In Her Words: Martie Geiger-Ho Reflects on Her ResidencyOctober 26, 2018
Standing the test of time itself, the charming rural building that houses Women Studio Workshop (WSW) is both a testament to the ethos of this institute, and a haven for artistic exploration and community education. There is a comforting feeling of permanence and security at WSW, which is reinforced firstly by its location in New York State’s Hudson Valley, and secondly by its facilities: historically preserved rooms of beautifully conditioned traditional printmaking equipment, an inviting papermaking facility, a full ceramic studio with subterranean rock walls and a cabin-like hideaway ambiance, and an in-progress new library room for archived and accessioned books and other written and recorded materials.
My main area of concentration is ceramics, but I am also versed in the areas of papermaking and easel painting. Visiting the papermaking studio on my way down to the ceramics studio made me feel as though I was in a place where crafts connected with the natural world. In this space water and earth materials are highly regarded, and in tandem with a certain kind of working rhythm.
Actually, it was this kind of respect and reverence for handmade materials and processes–that require careful planning and execution before an artwork or article such as a ceramic object, sheet of paper, print, or book can be realized–that invoked in me a feeling of connection to these time-honored artforms. At Women’s Studio Workshop there was a certain kind of poetics that seemed to flow between the artists, their studio activities, and the walls of the interconnected buildings.
My five-week residency began on August 27, 2018, which was six weeks after my six-year period of teaching art and ceramics as an assistant professor at the University of Brunei Darussalam. This institution is the national university for the tiny Sultanate of Brunei Darussalam, located between the countries of Malaysia and Indonesia on the almost continent-sized landmass of Borneo. In addition to its oil fields the country also counts a major rainforest preserve among its greatest natural treasures.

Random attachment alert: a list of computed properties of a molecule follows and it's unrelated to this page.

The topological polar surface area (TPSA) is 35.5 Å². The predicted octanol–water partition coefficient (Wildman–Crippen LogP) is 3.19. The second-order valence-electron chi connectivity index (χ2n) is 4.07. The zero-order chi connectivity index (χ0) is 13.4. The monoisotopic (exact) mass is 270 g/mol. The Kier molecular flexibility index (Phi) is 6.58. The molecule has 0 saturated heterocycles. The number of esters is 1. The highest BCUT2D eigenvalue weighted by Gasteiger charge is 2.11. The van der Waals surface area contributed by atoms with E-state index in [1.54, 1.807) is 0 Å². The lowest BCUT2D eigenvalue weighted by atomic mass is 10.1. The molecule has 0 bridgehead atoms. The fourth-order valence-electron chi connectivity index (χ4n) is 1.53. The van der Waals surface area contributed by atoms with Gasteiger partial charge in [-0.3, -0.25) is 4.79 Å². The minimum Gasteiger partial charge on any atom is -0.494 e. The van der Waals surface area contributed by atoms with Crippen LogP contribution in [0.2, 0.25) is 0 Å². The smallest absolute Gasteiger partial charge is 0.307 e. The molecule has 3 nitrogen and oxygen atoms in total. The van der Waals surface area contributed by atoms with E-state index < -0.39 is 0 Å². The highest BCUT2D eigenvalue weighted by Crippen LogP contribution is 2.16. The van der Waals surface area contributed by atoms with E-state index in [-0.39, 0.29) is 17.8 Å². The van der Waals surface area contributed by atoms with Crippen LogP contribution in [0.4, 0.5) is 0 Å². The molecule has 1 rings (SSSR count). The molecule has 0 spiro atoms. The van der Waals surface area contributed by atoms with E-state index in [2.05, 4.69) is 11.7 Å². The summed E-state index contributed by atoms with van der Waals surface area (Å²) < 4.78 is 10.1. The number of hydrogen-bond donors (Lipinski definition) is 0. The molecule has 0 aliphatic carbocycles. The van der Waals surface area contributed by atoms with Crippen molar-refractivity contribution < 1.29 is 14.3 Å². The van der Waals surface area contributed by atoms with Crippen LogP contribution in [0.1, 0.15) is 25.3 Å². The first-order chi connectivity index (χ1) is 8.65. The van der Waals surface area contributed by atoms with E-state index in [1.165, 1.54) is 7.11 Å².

The timing of my residency was important because the concentrated art-making time allowed me to transition back into some of the work that I was developing when I left my home with my husband in Pennsylvania to work full time in Brunei. Since I was unable to work with glazes because of a lack of materials overseas, I had to work with local clays that I dug by hand. The work I was developing–glazed cone 6 porcelain and stoneware work using common crushed glass and an industrial small porcelain balls used as tumbling medium–had to wait.
This is the research that I continued during my residency. The pre-fired porcelain medium can be used as a surface treatment, either pushed directly into wet clay or brushed on as an addition to slips or glazes. It can be purchased from several different companies that sell it on Amazon in smaller amounts than the volume used in industrial processes to tumble rocks.
I also found that larger balls are sold as gourmet baking pie weights (The snow white porcelain pie weights are placed on raw dough piecrust and baked with the pie shell to keep the bottom crust from puffing up. The balls can be used indefinitely.) Because to my knowledge no other ceramists are using these pre-made porcelain balls in their work I am hoping to turn my research and resulting artwork into a “how-to” article for submission to a well-circulated pottery journal.
The best part of my residency was sharing and learning new techniques and ideas with Ruth, Cheyenne, and Rachel in the ceramics studio. Even after finishing my residency I still feel connected to everyone that I met there. I know that I will stay in touch with the WSW because I know of no other organization that offers so much in the way of encouragement and moral support in addition to a wonderful place to work.